NEWS14 March 2024

Research sector embraces opportunities of synthetic data

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UK – Rejecting accusations of hubris and ‘cigar chomping’, a panel chaired by Ipsos’ Colin Strong at the MRS annual conference earlier this week explored what opportunities synthetic respondent data might offer, and what assurances agencies need to provide to clients before they become partners.   

Speakers on the synthetic data panel at MRS Annual Conference, 12th March 2024.

Last year, Mark Ritson wrote in Marketing Week that ‘the market research industry is already responding to the suggestion of synthetic data with all the grace and humility of their cigar chomping forebears from the 19th century American railroad industry.’ Ritson’s view was referenced twice during the session; it was an accusation that evidently still rankled.

Researchers have long used forms of synthetic data in their modelling and analysis, so, asked the chair and head of behavioural science at Ipsos Colin Strong, were new opportunities to incorporate synthetic data into research as touted by Ritson just an evolution of existing practice, or a ‘step change’ for the sector?

“It’s more about us being able to fill the gaps in insight about the customers we want to serve,” said Patrick Alcantara, head of insight at Axa: “It’s not something that’s completely alien to us we do it all the time as market researchers. It’s an extension of things that we do.”

For Rose Tomlins, head of brand and customer insight at Virgin Money, the potential could be transformational: “We’ve started to look at opportunities where we haven’t got the customer present in decision-making, but we’d love them to be, and we’d love to involve them earlier.”

By interrogating synthetic data early on, said Tomlins, “you could decide whether to progress before you get to the research planning stage and sharpen your investment”.

Similarly, said Alcantara, in the case of understanding vulnerable customers, a first pass approach would enable him to “ask what are the things I should watch out for, and help me ask more intelligent questions, so that the data I get out of [vulnerable participants] is much better quality, much more actionable, would be able to help me move the dial in terms of what a good customer outcome is.”

Keeping synthetic data up to date is a challenge however, as it needs to reflect changes in real world events and influences.

“One of the use cases I’ve seen that has the most momentum behind it internally is living personas because that’s something built from real research and validated,” said Tomlins. Synthetic personas enable the business to ask “those interrogative slightly dull tiring questions that you need an answer for due diligence”.  

Tomlins added: “But there is an implicit responsibility there that the living personas need to be kept fresh – they need actual research so they don’t go out to date.”

Debrah Harding, managing director at MRS, said: “In order to be able to create synthetic data you still need really really good human data.”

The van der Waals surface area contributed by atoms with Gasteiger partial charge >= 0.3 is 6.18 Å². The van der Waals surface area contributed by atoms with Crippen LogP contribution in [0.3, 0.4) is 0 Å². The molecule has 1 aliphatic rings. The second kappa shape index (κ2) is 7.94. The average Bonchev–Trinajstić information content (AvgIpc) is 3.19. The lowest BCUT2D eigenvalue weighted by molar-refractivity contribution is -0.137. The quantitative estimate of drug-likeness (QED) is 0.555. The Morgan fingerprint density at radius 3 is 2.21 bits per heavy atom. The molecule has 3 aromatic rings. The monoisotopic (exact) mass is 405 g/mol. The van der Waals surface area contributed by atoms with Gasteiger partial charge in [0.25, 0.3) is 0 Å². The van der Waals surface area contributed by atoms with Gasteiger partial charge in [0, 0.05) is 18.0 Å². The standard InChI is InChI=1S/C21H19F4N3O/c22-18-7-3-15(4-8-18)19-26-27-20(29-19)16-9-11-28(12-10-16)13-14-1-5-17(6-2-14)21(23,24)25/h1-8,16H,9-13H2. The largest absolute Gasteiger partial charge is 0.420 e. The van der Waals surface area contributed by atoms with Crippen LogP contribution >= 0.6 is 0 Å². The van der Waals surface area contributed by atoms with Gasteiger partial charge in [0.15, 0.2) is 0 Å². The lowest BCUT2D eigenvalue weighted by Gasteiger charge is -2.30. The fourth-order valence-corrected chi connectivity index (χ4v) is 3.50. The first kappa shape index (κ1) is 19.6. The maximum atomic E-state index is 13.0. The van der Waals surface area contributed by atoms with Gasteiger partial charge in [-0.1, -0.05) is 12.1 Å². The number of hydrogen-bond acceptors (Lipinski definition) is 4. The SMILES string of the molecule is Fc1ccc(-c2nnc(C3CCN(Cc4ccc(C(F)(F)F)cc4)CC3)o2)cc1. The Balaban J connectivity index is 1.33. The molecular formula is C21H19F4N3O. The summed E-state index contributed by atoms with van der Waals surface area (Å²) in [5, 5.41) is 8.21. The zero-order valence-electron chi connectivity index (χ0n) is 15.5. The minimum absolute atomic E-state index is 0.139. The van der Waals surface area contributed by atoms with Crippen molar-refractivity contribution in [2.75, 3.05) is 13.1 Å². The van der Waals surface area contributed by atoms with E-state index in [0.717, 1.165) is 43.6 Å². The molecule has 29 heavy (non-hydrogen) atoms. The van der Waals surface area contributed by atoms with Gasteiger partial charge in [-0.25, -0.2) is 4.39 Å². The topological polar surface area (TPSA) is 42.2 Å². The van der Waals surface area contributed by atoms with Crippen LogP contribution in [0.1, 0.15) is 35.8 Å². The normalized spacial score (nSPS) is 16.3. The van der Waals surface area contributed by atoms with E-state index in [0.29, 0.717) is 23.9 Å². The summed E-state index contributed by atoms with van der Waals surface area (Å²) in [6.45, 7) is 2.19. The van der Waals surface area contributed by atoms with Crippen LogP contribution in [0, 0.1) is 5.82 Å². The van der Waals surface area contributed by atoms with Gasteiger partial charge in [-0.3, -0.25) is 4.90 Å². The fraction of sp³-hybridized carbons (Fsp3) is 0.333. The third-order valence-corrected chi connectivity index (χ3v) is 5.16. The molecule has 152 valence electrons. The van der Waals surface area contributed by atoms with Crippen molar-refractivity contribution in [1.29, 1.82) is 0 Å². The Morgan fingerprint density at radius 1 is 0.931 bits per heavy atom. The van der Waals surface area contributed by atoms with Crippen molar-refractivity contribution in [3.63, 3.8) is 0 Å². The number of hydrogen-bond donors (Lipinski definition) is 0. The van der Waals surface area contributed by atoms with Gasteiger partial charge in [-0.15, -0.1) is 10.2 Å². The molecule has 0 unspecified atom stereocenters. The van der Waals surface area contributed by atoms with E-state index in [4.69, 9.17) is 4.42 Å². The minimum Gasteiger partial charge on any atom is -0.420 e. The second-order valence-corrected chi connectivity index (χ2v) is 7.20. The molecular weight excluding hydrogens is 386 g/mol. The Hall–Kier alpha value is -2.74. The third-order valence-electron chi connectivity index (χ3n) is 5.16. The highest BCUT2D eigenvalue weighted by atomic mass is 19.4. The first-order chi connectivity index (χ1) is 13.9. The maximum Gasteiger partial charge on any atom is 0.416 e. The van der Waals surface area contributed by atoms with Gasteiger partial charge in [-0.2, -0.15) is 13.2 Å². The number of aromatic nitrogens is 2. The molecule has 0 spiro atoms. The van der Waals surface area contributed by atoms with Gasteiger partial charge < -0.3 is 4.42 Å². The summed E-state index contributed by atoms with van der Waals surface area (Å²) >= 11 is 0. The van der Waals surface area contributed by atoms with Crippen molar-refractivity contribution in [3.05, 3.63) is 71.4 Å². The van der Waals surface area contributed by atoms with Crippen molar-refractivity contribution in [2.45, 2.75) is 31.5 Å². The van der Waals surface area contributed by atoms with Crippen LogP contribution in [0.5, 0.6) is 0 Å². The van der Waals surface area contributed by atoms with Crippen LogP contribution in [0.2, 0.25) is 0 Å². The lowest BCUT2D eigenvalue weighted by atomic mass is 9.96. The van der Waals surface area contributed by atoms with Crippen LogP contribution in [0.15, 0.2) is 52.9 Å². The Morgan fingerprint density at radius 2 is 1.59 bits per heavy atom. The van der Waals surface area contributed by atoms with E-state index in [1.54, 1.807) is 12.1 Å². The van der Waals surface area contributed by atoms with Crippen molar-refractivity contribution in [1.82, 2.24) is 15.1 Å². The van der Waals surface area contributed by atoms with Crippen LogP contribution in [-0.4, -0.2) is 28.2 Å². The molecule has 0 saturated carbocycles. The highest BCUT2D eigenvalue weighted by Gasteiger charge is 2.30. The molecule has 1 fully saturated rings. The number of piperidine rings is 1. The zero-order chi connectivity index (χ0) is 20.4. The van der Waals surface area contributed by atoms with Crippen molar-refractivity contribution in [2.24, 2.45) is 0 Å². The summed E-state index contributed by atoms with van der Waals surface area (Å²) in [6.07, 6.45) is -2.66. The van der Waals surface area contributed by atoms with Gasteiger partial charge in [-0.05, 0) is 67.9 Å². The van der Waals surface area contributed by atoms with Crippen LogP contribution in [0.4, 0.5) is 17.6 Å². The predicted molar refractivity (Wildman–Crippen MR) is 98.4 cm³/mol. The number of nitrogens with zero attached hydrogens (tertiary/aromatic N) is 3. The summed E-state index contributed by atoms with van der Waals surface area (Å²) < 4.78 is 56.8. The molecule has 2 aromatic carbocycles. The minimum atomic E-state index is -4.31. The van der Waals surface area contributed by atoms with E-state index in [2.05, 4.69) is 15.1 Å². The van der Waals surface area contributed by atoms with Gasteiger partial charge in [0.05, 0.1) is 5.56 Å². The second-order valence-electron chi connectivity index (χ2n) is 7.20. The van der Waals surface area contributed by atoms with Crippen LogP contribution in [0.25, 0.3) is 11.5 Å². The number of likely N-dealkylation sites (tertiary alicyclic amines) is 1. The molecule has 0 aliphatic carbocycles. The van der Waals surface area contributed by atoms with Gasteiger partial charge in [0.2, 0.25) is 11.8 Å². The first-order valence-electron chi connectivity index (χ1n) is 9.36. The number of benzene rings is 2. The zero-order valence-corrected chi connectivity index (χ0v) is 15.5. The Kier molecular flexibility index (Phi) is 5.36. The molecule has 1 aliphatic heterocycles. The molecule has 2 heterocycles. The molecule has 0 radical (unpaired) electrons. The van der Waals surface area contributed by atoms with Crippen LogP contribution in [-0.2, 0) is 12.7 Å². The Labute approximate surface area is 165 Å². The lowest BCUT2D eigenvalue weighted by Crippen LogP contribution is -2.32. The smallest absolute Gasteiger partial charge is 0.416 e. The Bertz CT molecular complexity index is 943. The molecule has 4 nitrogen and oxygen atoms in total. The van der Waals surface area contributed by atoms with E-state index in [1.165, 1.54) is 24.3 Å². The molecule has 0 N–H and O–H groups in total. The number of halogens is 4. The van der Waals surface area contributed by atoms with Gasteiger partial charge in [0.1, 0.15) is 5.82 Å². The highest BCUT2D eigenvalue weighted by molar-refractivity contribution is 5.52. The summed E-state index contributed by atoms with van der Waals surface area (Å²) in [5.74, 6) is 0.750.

Many times, she said, she has seen new technology being touted as the death of the survey or qualitative research.  

“I don’t see synthetic data replacing any of those techniques. I think the mix will be different and the way the research is undertaken will be different. But the need for people and the need to continue to protect participants will continue to be an important part of research going forward.”

Legal and ethical use of personal data is just as imperative as ever, said Harding. “If we lose that part of the equation, we’re ruining a lot more than synthetic data collection. We’re ruining research in general.”

Clients need these assurances up front from their suppliers, and the panel agreed that this would be a key differentiator between agencies.

“As someone who is buying research and synthetic data, I put much greater trust in an organisation that can vouch for the integrity of both forms of data, and that knows how to challenge and question it, and can story tell and present it back to me in a holistic way,” said Tomlins.

Synthetic data is fundamentally a human product, said Alcantara. “We need to start interrogating how we produce that data in the first place, and make sure that when we use it we’re doing so in a way that does not propagate our biases or existing prejudices,” he said.

Alcantara reiterated that for an agency to stand out as a preferred supplier they need to: be upfront about their methodology; audit the algorithms used to make sure they don’t carry bias or prejudice; and train the system with diverse data sets.

“For me, those are fundamental things that, as a client, I will be asking the people providing these solutions – if you can answer these questions it will give me assurance that synthetic data is another tool in the toolkit.”

The MRS Delphi Group will be publishing a report on synthetic data use as part of its series on generative AI.

1 Comment

2 months ago

Hopefully this will speed up market research and lower the price. This industry is so risk averse - as guardians of personal data I guess it has to be - but sometimes I despair at the clunky and sometimes worthy attitude and the lack of fast insight when I need it, not when they can deliver it

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